She previously served for six years as an NEA Board of Director, a member of NEA’s English Language Learners Culture and Equity Program, and as the president of the National Council for Higher Education. She has also served as president of educational rights organizations such as the National Association for Multicultural Education and the California Association of Mexican-American Educators. Montaño lives in Los Angeles with her husband, Terry.[2]

Japan coonection

Arlene Inouye June 27, 2016 · Osaka, Japan

I am profoundly grateful for the opportunity and thank the Japanese union activists for taking care of every part of my visit including translators and various modes of transportation. Just as we discussed the foundation of one-on-one organizing, and the importance of relationships, I experienced deep international solidarity that we share as brothers and sisters across the Pacific. This is a critical juncture for the future of Japan.

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— with Sam Winslow, Tracy Lai, Minori Yoneyama, Eriko Kojima, Gregory Cendana, Kent Wong, Johanna Hester, Kim Geron, Monica Thammarath, Darren Shiroma, Susan Li, Minh Tran, Stan Kiino, Wade Kyle, Luisa Blue, Jessica Cendana, Steven Moy, Ray Takeda, Theresa Montano, Eric Heins, David Goldberg, Cesar Moreno, Mary Cathryn Ricker, Kristy Ishii, Kenji Kurazawa.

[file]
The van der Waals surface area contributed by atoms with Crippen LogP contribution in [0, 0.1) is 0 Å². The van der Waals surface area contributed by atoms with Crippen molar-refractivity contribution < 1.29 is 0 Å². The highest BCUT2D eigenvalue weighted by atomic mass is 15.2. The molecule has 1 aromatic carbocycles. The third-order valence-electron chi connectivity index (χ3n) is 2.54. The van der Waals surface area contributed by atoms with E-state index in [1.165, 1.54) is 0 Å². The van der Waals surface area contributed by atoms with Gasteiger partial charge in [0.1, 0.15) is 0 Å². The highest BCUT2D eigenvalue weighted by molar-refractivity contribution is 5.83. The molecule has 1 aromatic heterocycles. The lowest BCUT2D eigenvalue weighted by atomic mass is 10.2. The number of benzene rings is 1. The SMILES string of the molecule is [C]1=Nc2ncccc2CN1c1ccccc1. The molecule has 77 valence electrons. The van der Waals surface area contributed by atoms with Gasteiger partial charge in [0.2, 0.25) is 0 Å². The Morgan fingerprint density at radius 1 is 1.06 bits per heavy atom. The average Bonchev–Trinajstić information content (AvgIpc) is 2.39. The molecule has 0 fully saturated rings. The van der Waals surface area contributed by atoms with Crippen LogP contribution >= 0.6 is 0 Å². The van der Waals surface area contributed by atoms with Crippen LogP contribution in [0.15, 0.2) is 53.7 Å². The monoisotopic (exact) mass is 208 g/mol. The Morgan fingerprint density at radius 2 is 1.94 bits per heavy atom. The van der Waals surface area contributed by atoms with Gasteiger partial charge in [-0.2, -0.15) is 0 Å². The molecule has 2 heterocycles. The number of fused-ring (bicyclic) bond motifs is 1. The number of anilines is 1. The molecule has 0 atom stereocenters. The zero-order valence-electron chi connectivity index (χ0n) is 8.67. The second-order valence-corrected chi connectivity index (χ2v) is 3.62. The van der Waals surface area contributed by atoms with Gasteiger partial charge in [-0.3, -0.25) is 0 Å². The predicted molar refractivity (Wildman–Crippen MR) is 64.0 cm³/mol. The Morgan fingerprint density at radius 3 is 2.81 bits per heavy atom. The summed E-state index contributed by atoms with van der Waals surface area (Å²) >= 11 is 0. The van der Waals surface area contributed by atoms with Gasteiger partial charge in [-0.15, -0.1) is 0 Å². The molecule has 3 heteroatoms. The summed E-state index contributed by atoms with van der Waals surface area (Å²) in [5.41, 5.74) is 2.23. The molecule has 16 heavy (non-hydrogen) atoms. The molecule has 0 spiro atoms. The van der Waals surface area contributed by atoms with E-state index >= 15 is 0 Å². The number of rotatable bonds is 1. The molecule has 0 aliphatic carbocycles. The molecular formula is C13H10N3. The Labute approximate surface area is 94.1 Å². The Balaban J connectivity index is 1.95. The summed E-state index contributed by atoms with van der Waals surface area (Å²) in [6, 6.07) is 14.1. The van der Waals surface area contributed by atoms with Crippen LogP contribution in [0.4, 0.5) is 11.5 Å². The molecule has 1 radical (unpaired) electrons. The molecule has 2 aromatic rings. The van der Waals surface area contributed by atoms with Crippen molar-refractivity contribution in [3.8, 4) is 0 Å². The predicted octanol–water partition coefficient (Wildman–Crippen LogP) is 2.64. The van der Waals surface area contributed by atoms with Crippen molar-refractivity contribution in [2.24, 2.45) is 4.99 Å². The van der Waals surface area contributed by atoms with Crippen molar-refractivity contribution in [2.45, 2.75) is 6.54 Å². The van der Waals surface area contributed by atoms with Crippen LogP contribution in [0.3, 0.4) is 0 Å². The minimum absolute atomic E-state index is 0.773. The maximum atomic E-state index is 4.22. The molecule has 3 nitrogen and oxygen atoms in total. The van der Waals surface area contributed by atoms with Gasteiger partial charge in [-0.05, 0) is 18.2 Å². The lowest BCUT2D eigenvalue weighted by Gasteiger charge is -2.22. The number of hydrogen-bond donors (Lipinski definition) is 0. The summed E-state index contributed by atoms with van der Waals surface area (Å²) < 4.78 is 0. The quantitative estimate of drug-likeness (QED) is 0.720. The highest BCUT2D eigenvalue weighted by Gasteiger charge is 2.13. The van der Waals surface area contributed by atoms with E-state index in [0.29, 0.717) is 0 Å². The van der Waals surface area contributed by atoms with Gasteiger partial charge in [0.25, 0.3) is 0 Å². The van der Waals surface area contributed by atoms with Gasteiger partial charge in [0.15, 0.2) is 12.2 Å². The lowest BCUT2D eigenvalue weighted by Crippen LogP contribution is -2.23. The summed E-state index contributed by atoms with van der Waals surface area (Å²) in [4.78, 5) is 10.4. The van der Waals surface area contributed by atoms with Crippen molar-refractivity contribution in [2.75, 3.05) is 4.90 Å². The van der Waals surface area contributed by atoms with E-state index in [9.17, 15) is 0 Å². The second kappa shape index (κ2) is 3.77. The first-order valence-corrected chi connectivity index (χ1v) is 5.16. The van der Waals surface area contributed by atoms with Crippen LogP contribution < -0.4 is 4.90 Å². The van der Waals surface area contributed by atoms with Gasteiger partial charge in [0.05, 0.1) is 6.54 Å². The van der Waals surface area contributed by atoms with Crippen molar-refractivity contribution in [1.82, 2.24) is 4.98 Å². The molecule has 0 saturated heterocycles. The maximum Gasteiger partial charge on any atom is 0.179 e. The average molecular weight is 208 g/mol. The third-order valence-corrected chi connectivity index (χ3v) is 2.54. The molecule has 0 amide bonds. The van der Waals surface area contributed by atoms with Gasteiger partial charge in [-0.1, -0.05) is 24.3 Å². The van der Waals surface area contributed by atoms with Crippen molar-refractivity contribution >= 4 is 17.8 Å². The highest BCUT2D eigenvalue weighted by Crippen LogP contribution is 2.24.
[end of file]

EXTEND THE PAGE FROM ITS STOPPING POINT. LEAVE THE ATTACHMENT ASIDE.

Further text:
Jackson supporter

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In 1988 Theresa Montano was Los Angeles leader of Latinos for Jackson, a Jesse Jackson delegate, and 25th District coordinator of the Jackson campaign.[3]

In 1988 Theresa Montano was a bi-lingual education teacher for the Los Angeles Unified School District. She was a member of the board of the National Rainbow Coalition, Los Angeles coordinator of Latinos for Jackson, and was a founding member of Coloradans for Language Freedom in Denver.[4]

"Support Bill Ayers"

In October 2008, several thousand college professors, students and academic staff signed a statement Support Bill Ayers in solidarity with former Weather Underground Organization terrorist Bill Ayers.

In the run up to the U.S. presidential elections, Ayers had come under considerable media scrutiny, sparked by his relationship to presidential candidate Barack Obama.

We write to support our colleague Professor William Ayers, Distinguished Professor of Education and Senior University Scholar at the University of Illinois at Chicago, who is currently under determined and sustained political attack...
We, the undersigned, stand on the side of education as an enterprise devoted to human inquiry, enlightenment, and liberation. We oppose the demonization of Professor William Ayers.

Theresa Montano of the California State University, Northridge signed the statement[5].

Latinos for Peace

On October 31 2009, Latinos For Peace issued a statement calling for “no escalation of the war in Afghanistan and for expedited withdrawal of U.S. troops from Iraq and Afghanistan as well as an end to the coup government in Honduras”.

More than 100 activists endorsed the call, including Theresa Montano, CSU Northridge.[6]

References